Morphine Addiction: The Physical And Psychological Side Effects
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Morphine is highly addictive, and despite its medical use, it has many side effects. The side effects of Morphine are often advantageous in a medical environment. However, the adverse effects of Morphine can be highly problematic and potentially dangerous for a person’s health. This article looks into Morphine’s effects and how they differ in from the short term to the long term.
Table of contents:
- What are the Side Effects of Morphine?
- Short-Term Effects of Morphine Consumption
- Long-Term Effects of Morphine Use
- Why Get Medical Help for Morphine Abuse?
What are the Side Effects of Morphine?
Due to Morphine affecting both the body and the brain, it is both physically and psychologically addictive. Many users get hooked on Morphine after receiving it during medical treatment. They then continue to seek the drug for its recreational and numbing effects. Typically, Morphine pills side effects affect both body and mind.
Some of the usual effects of Morphine on the body include:
- Dilated pupils
- Drowsiness and fatigue
- Slurred speech
- Shallow breathing
Some of the usual effects of Morphine on the brain include:
- Rebound anxiety
- Withdrawal from everyday life
- Mood swings
- Delusions of grandeur
Short-Term Effects of Morphine Consumption
Morphine use can affect the user in both short and long-term manners. In the short term, adverse morphine effects are often lessened in comparison to the long term. However, this does not mean they aren’t a health hazard.
The short-term effects of Morphine include:
- Drowsiness – Caused by Morphine numbing on nerves, it can make the user feel tired and only half awake.
- Shallow breathing – Morphine slows the body’s systems, including breathing. This can make it uncomfortable.
- Constipation – Also due to the slowing of the bodies systems and dehydration.
- Unconsciousness – Often a slightly more extreme version of drowsiness, the user will sometimes become completely unconscious.
- Nausea – A common side effect when a drug alters the body and the way it works.
- Depression – This is down to the drug suppressing the nervous system. As the comedown begins, the body has adjusted to the drug and the mind struggles without it.
Long-Term Effects of Morphine Use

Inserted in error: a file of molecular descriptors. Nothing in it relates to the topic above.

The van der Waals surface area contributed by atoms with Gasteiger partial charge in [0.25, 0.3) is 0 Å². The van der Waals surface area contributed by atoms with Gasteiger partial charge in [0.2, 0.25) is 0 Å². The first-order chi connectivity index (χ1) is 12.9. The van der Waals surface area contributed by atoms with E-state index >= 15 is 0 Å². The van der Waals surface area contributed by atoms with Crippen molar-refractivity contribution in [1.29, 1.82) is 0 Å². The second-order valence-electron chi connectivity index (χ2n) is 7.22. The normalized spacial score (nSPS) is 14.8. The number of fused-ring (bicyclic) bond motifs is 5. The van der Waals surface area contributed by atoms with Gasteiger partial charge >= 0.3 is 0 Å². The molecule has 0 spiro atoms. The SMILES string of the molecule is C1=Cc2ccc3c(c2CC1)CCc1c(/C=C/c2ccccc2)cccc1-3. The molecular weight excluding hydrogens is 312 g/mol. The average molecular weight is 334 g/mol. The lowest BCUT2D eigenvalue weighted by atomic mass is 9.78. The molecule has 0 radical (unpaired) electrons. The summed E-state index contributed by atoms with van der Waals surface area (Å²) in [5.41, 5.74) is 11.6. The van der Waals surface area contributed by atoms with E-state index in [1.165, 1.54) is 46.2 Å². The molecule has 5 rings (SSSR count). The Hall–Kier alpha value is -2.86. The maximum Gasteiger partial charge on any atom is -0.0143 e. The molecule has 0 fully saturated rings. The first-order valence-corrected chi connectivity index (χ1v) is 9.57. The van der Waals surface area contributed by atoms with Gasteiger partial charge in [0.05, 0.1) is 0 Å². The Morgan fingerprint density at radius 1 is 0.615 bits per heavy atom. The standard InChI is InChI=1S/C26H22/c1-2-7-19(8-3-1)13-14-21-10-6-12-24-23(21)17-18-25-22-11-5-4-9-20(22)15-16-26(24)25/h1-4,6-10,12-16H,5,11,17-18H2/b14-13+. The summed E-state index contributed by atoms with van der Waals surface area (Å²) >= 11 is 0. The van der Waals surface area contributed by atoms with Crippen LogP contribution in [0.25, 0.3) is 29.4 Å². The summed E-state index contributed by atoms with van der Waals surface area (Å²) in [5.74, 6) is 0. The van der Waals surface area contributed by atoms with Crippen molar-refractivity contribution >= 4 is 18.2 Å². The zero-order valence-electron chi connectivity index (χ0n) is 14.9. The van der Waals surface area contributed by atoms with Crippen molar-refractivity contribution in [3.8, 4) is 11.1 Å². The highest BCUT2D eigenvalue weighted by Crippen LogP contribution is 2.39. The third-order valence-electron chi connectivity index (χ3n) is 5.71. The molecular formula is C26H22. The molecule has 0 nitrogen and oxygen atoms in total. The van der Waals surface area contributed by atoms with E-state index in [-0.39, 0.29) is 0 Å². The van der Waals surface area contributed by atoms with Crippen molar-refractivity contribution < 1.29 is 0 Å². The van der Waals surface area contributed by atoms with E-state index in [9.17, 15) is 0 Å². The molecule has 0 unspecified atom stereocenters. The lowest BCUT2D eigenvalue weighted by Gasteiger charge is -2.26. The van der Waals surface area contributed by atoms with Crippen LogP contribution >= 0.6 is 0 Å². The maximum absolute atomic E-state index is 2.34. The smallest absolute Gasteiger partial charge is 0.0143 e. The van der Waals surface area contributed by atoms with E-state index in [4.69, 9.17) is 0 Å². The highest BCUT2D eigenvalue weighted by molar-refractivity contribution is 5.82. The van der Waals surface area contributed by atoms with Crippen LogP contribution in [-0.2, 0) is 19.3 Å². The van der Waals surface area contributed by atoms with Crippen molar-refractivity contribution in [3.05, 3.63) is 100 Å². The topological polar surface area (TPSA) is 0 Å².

Over time, Morphine use presents an even greater danger to the user. The long-term effects of Morphine are often stronger versions of the short-term effects.
Morphine long-term side effects include:
- Dependency and tolerance – The user’s body may adjust to the drug and need more of it to take effect. They may also rely on it entirely to effectively function.
- Restlessness and inability to sit still – Morphine impairs the nerves, so as it wears off, long-term users may suddenly feel too much and not be able to sit still.
- Muscle aches and bone pain – Once nerve impairment wears off pain will return
- Insomnia – Accompanies anxieties and restlessness because of nerves returning
- Diarrhea, vomiting, and nausea – The user’s bodily systems get used to the drug and struggle to deal without it
- Temperature changes – Similarly to other symptoms, this starts when there isn’t enough Morphine in the body in comparison to what it is used to
- Coma – In extreme use, the Morphine will sedate the user to the point where the body struggles to reawaken
- Death – The most extreme case, either by symptoms or Morphine overdose
According to the US National Library of Medicine, there is also a big concern over the psychological effects that long-term Morphine use may have. Long-term morphine abuse has been linked with patients exhibiting frequent delusions and hallucinations, as well as memory loss and the impairment of psychomotor speed.
Why Get Medical Help for Morphine Abuse?
If Morphine is taken in excess, regularly or not, it may be necessary to get medical help. One reason to get medical help may be that the body is developing a tolerance to the drug. Another may be the negative effects of Morphine. Morphine side effects can be dangerous if left untreated, which is why those experiencing them should ensure they get the best and most suitable care possible.
In addition to those reasons one may also need to seek out medical help if:
- If a person is thinking about Morphine all the time
- If a person is spending all the money on the drug
- If Morphine is affecting one’s relationships or career
- If a person is starting to take larger doses of Morphine
Morphine may have many medical uses. However, it can be dangerous and should be treated as so. If an individual decides to get medical help and remove Morphine from life, a person may need a way to deal with a life without Morphine. Many inpatient, outpatient, and therapy programs provide ways of dealing with Morphine withdrawal and cravings. There are a variety of programs to suit every lifestyle and personality. These programs may even offer substitutes from the drug, so one can lead a happy and healthy life once the drug is out of the system.
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